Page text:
I wanted to use the song in a way that would actually contribute to the people working on the ground to protect Muslim communities, as well as other communities that might feel threatened. I had seen the work that the ACLU had done with our mosque, helping us arrange press conferences, providing know your rights trainings, and being an organization that was a support to us in times of fear. The ACLU really stepped up and said, “You know what, we’re not going to tolerate this. We’re going to fight this every step of the way.”
When you see what the ACLU did with the first Muslim ban, and the work that they put into stopping that from happening, those were some of the prime examples of why I identified the ACLU as an organization that’s really on the ground and doing the work.
This interview will be published in our newsletter which goes out to more than 12,000 members across our state. Is there anything you would like to tell them directly?
I think it’s incredible that so many people have taken the step to join the ACLU. I think that in of itself is a form of resistance, to support an organization that is really pushing the boundaries and stepping up for all of us. I think that the primary thing I’d like to tell them is don’t let joining the ACLU be the last step. Because if we truly want to change the direction of this country, and actually make a society in which our kids can live freely and not feel like they can’t attain something because of the color of their skin, or their gender, or the religion that they grew up with, then we have to do more.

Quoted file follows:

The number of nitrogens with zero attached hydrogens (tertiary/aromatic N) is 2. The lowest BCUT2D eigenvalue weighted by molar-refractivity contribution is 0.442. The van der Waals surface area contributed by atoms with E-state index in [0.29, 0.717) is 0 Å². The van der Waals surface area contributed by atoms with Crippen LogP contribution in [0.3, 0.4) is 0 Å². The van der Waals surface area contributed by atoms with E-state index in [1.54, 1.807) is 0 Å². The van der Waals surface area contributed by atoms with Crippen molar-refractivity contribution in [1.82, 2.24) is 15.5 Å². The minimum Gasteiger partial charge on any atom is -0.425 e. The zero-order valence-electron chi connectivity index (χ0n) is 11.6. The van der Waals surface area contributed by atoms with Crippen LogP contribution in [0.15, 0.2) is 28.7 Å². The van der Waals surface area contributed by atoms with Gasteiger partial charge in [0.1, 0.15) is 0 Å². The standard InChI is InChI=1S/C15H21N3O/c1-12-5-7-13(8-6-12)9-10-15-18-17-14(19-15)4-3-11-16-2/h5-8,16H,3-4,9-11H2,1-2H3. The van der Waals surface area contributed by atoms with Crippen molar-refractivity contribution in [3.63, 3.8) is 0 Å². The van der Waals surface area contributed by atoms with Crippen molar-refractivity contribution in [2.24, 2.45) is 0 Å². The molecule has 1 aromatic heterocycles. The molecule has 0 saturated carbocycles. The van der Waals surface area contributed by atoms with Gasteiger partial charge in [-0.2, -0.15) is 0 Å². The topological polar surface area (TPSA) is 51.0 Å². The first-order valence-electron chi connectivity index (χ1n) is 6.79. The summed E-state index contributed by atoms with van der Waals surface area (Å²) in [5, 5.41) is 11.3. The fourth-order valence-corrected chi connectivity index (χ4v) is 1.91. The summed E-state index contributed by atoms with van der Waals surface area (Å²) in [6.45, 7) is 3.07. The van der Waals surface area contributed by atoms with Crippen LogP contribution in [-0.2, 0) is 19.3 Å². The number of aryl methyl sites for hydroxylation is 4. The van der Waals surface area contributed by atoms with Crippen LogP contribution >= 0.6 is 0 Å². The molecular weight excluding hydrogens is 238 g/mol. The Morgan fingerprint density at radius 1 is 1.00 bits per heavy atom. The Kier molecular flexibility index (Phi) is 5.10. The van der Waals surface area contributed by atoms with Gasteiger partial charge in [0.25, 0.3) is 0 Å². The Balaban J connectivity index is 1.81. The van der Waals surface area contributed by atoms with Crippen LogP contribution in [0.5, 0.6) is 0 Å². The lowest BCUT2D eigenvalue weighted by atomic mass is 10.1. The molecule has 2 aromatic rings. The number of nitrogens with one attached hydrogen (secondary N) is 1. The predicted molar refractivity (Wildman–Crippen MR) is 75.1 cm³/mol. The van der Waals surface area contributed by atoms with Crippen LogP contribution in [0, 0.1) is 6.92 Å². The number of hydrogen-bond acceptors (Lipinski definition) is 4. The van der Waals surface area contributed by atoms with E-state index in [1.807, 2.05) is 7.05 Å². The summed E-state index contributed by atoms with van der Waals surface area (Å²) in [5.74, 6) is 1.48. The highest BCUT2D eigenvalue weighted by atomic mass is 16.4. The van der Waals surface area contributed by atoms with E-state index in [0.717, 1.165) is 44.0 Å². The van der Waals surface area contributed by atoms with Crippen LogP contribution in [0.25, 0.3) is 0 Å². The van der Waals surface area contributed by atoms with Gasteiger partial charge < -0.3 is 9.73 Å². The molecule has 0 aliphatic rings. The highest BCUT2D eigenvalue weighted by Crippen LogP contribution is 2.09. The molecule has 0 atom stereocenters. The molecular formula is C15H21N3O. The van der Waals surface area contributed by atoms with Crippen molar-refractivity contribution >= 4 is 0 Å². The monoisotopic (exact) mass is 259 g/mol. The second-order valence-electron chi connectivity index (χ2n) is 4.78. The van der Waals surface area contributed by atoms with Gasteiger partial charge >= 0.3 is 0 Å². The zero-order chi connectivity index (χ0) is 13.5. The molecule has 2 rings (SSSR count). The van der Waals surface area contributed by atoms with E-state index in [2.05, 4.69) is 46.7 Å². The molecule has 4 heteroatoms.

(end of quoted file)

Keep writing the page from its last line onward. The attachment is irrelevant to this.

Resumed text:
I think it’s important that we come together to make a statement. The airport march was a statement. The Women’s March was a statement. The things we do in response are very important, because we cannot any longer sit back and watch everything as it happens, as if we’re watching a movie. If we are complacent in that regard, then things will never truly change.
Watch the “Letter to the Future” music video at https://www.facebook.com/youiammusic and download the track from Bandcamp at https://youiam.bandcamp.com.
by Micah McCoy
Micah McCoy serves as the Communications Director for the American Civil Liberties Union-New México.